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Analysis of small and medium sized enterprises

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Small and Medium Size Enterprises (SMEs) account for the major proportion of Vietnam’s total business population. According to the White Book on Vietnam’s SMEs published by Ministry of Plans and Investment (MPI) in 2014, 97.6 percent of enterprises in Vietnam are SMEs by the labor scale. Moreover, this private sector occupies a crucial position in the economic development of the country. As remarkable examples, economies such as Poland, Chile, Taiwan and Ghana have shown that SMEs can be the engine of economic growth in emerging markets. Thus, it is imperative that Vietnam facilitate and create a friendly, enabling environment for the development of SMEs. 

Overall Picture of Vietnamese SMEs 

Origins as Household Business: According to PCI 2015 survey, 77 percent of micro-size enterprises and 69 percent of small-size rms were formerly household businesses. 

Qualified Managers: The qualifications of SME owners remained high and diversified. Nearly 60 percent of SME owners are college graduates. Some used to be leaders of state agencies (three to five percent); some used to be managers of State Owned Enterprises (SOEs) (8-11 percent), and some used to work for SOEs (about 14-15 percent). 

Reliance on Domestic Sales: The customer base of SMEs is mostly domestic. Only three percent of micro-size, four percent of small-size, and nine percent of medium-size rms have customers that are foreign individuals or enterprises. Even the big domestic enterprises have a very modest share (24 percent) of their primary customers in foreign markets. This result helps to explain why FIEs contributed 70.7 percent of Vietnam’s total export value in 2015. Vietnam’s domestic enterprises are recommended to get better prepared to take advantage of upcoming new trade agreements (Euro-Vietnam Free Trade Agreement (EVFTA) and the Trans-Pacific Partnership (TPP).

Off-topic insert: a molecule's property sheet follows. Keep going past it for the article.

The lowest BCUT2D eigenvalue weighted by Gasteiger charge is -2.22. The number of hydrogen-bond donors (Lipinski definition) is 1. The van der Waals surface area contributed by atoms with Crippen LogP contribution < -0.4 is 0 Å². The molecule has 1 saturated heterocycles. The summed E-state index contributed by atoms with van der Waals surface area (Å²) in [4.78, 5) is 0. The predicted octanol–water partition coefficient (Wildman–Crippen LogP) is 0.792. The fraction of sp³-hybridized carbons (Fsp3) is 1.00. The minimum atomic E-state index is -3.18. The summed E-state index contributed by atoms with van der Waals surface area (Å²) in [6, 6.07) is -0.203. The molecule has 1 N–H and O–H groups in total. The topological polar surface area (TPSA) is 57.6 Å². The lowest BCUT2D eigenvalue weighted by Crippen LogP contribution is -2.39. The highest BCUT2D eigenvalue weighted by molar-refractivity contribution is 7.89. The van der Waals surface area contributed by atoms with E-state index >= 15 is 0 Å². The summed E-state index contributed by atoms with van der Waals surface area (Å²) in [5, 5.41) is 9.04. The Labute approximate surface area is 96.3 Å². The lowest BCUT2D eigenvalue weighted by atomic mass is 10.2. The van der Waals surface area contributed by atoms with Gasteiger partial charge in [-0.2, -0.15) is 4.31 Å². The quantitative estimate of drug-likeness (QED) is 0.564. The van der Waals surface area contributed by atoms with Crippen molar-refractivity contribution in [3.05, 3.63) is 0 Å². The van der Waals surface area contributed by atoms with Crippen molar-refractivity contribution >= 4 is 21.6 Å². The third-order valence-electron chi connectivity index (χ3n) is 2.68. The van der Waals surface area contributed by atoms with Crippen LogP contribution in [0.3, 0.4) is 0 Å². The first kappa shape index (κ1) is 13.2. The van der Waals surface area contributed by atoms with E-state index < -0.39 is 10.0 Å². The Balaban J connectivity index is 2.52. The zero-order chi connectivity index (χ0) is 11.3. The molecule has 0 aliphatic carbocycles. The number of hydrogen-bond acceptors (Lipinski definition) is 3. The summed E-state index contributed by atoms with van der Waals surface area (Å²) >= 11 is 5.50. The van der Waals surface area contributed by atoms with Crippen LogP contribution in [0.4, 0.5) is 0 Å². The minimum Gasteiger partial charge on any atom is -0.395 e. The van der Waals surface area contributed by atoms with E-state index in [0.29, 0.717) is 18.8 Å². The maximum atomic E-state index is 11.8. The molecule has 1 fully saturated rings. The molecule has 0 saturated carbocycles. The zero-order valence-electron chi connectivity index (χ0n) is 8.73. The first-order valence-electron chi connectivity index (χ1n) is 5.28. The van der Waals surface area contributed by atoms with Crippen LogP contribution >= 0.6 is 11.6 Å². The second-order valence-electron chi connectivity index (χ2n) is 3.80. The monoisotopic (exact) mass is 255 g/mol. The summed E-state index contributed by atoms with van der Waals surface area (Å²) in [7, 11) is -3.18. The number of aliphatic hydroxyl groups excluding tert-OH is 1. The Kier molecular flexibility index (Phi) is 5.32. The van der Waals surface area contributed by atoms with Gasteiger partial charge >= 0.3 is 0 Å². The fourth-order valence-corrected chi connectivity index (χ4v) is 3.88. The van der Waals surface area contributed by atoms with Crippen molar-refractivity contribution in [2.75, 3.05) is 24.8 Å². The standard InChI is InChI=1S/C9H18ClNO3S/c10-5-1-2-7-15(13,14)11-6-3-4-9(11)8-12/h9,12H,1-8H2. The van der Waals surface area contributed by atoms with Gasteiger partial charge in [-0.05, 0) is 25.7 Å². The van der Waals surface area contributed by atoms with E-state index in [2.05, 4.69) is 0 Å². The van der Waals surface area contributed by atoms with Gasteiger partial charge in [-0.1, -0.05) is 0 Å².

Difficulties That SMEs Face When Seeking to Increase Their Scale 

Poor Market Opportunities: SMEs’ anticipation of market, profit, and enterprise-specific support services from local authorities have not been reached in reality. 20 percent of micro-size, 14 percent of small and medium-size enterprises remarked that the market opportunities are worse than initial expectations, while the figure for large enterprises is only 6 percent. 

Relatively Poor Performance: The performance of SMEs in 2014 was much worse than that of large ones. The number of firms operating with business losses was relatively high: 32 percent of micro-size, 17 percent of small, and 16 percent of medium-size enterprises reported losses while only 10 percent of large enterprises did. 

More Pessimistic: Only 43 percent of micro-size and 54 percent of small-size enterprises intend to increase the size of operations within two years, indicating a low level of optimism compared with 66 percent of large-size enterprises. 

Worse Assessments of Governance: Assessing the provincial business environment in 2015, SMEs’ perceptions are more negative than those of large enterprises in several areas such as land access, transparency, policy bias, and business support services: 

For example, 87 percent of small and micro-size enterprises have land or business premises, but only half of them own Land Use Right Certi cates (LURCs). Only 22 percent of micro-size, 24 percent of small-size and 29 percent of medium-size enterprises reported that the security of their business premises is high or very high, compared with 31 percent of large firms.

Business Obstacles for SMEs
Inspections: Up to 74 percent of rms received visits from inspection delegations in the past year. A worrying issue is visible: the bigger the rm is, the bigger the burden of inspection. SMEs receive one or two inspections per year. For large rms, the number is up to three. Furthermore, 25 percent of micro and small and 30 percent of medium enterprises were subject to duplicative inspections from agencies studying the same issues.
Administrative Burden Increase in Accordance with Firm Size. While 54 percent of micro rms and 49 percent of small rms agree that “paperwork is simple,” there are some elds in which administrative procedures are regarded as more troublesome as rm size increases. These include: social insurance, land, tax, customs, re safety, labor, environment protection, and payment clearance through state treasuries. 

Source: PCI report 2015

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